Super Stable Glass is created by Molecular Mixing

Glass is an amorphous solid, which means it lacks the ordered internal structure of a crystal. Glass is created by cooling a mixture of materials so that it does not crystallize. Rubber, plastic, and gels are examples of amorphous solids. The fact that glass is an amorphous solid is what makes it so valuable in everyday life. It is used in a variety of applications, but it can still be improved to be more useful in a variety of settings.

Researchers have succeeded in developing a new type of super-stable, long-lasting glass with applications ranging from medicines to advanced digital screens to solar cell technology. The study demonstrates how combining multiple molecules, up to eight at a time, can result in a material that outperforms the best-known glass formers.

Researchers at the Chalmers University of Technology in Sweden have created a new type of super-stable, durable glass with potential applications ranging from medicines to advanced digital screens to solar cell technology.

By simply mixing many different molecules, we have suddenly opened up the possibility of creating new and improved glassy materials. Those who work with organic molecules are aware that using mixtures of two or three different molecules can aid in the formation of glass, but few would have predicted that the addition of more molecules, and this many, would produce such superior results.

Professor Christian Müller

A glass, also known as an ‘amorphous solid,’ is a material that lacks a long-range ordered structure and thus does not form a crystal. Crystalline materials, on the other hand, have a well-ordered and repeating pattern. The absence of crystals in a glass is what makes it useful.

The materials we commonly refer to as “glass” in everyday life are mostly silicon dioxide-based, but glass can be formed from a variety of materials. As a result, researchers are constantly looking for new ways to encourage different materials to form this amorphous state, which could lead to the development of new types of glass with improved properties and new applications. The new study, which was recently published in the scientific journal Science Advances, is a significant step forward in that search.

Sandra Hultmark, a doctoral student at the university’s Department of Chemistry and Chemical Engineering, stated that the glass product they created represented the best glass-forming ability that had been measured for organic material, inorganic material, and polymers. It outperforms the glass-forming ability of ordinary window glass, which is regarded as one of the best glass formers.

Molecular mixing creates super stable glass

“By simply mixing many different molecules, we have suddenly opened up the possibility of creating new and improved glassy materials. Those who work with organic molecules are aware that using mixtures of two or three different molecules can aid in the formation of glass, but few would have predicted that the addition of more molecules, and this many, would produce such superior results”, According to Professor Christian Müller of Chalmers University’s Department of Chemistry and Chemical Engineering, who led the study’s research team.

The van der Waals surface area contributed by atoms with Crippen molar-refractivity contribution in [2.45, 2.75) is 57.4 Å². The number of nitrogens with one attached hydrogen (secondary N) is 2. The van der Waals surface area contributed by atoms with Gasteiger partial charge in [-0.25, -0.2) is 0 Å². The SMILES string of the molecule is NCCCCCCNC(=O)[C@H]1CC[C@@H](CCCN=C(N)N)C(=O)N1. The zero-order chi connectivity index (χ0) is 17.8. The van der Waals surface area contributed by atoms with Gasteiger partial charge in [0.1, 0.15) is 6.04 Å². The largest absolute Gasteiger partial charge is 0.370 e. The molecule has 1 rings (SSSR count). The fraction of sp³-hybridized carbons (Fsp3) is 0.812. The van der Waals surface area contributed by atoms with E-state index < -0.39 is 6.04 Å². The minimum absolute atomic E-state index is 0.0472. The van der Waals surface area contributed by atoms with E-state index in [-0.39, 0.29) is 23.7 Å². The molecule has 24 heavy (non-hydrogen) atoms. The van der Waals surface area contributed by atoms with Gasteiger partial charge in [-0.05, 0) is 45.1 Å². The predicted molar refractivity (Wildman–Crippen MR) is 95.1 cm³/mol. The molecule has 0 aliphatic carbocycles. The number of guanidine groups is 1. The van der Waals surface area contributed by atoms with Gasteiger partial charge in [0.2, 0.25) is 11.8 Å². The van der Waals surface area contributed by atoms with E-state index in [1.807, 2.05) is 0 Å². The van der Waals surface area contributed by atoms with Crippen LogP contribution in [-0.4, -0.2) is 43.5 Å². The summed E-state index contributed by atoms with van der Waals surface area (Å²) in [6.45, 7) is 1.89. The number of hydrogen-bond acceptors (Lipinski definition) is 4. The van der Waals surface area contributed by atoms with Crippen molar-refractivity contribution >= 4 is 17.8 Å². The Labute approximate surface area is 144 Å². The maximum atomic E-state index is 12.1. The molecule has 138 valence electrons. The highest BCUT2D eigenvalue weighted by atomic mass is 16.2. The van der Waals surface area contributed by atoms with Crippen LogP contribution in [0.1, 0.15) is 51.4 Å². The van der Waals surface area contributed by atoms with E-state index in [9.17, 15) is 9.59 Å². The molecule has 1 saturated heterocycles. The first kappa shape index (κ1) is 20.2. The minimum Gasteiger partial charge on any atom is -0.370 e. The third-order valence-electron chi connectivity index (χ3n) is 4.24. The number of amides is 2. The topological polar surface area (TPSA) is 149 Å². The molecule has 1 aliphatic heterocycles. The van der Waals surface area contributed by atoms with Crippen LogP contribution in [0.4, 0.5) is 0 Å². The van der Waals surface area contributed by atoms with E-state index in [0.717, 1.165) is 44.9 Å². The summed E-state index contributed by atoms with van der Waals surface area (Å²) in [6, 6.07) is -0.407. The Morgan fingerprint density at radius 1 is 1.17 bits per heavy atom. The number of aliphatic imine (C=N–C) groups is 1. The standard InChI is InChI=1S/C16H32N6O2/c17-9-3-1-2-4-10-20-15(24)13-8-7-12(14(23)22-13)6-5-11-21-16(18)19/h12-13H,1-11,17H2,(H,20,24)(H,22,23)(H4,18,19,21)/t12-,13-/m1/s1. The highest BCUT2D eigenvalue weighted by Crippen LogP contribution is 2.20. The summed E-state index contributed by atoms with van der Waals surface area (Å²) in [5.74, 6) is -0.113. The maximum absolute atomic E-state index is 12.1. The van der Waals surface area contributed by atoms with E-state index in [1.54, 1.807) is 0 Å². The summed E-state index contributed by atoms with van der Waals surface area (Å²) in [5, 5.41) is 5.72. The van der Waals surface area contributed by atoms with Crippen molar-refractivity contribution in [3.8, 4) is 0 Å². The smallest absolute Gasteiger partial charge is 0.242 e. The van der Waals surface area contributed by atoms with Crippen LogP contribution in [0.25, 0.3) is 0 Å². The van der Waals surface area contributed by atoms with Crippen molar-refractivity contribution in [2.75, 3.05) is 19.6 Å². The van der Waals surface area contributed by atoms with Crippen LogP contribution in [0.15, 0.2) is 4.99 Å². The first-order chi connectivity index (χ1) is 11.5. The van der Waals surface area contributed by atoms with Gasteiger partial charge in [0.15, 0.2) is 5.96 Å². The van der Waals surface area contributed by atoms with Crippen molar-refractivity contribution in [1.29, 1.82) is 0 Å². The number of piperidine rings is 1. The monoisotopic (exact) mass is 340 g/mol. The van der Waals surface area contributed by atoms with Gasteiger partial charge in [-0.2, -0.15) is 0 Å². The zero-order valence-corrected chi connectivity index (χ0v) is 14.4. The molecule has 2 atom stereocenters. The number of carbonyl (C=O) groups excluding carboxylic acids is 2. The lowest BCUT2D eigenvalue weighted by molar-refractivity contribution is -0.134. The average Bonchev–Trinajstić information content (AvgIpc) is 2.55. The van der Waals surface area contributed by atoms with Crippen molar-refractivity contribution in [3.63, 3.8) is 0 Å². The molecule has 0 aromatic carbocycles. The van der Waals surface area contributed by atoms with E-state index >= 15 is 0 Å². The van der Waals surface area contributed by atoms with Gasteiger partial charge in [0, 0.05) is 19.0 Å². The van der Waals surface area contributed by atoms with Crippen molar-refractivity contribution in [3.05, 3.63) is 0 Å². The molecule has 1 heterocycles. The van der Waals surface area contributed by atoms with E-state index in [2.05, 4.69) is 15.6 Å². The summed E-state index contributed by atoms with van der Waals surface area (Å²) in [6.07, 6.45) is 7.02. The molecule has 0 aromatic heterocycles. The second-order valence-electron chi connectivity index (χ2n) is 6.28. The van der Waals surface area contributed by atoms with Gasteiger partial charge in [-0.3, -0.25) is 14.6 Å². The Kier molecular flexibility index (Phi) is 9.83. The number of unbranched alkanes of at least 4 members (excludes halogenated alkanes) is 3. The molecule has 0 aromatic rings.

The best result for any glass-forming material

Glass is formed when a liquid is cooled without crystallization, a process is known as vitrification. The use of two or three-molecule mixtures to promote glass formation is a well-established concept. However, little attention has been paid to the effect of mixing a large number of molecules on the ability to form a glass.

The researchers tested a mixture of up to eight different perylene molecules, each of which has a high fragility – a property related to how easily a material can form a glass. However, combining the many molecules resulted in a significant decrease in fragility, resulting in the formation of a very strong glass former with ultralow fragility.

“The fragility of the glass we created in the study is very low, representing the best glass-forming ability measured not only for any organic material but also for polymers and inorganic materials such as bulk metallic glasses. The results are even better than the glass-forming ability of ordinary window glass, which is one of the best glass formers we know of “Sandra Hultmark, a doctoral student at the Department of Chemistry and Chemical Engineering and the study’s lead author, explains.

Extending product life and saving resources

Display technologies such as OLED screens and renewable energy technologies such as organic solar cells are important applications for more stable organic glasses. “Glassy layers of light-emitting organic molecules are used to make OLEDs. If these were more stable, the durability of an OLED and, ultimately, the display would benefit “Sandra Hultmark elaborates.

Pharmaceuticals are another application that may benefit from more stable glasses. Amorphous drugs dissolve faster, allowing for faster absorption of the active ingredient after ingestion. As a result, many pharmaceuticals use glass-forming drug formations. It is critical for pharmaceuticals that the glassy material does not crystallize over time. The more stable the glassy drug, the longer the medicine’s shelf life.

“We could extend the lifespan of a large number of products by using more stable glasses or new glass-forming materials,” says Christian Müller, “offering savings in terms of both resources and economy.”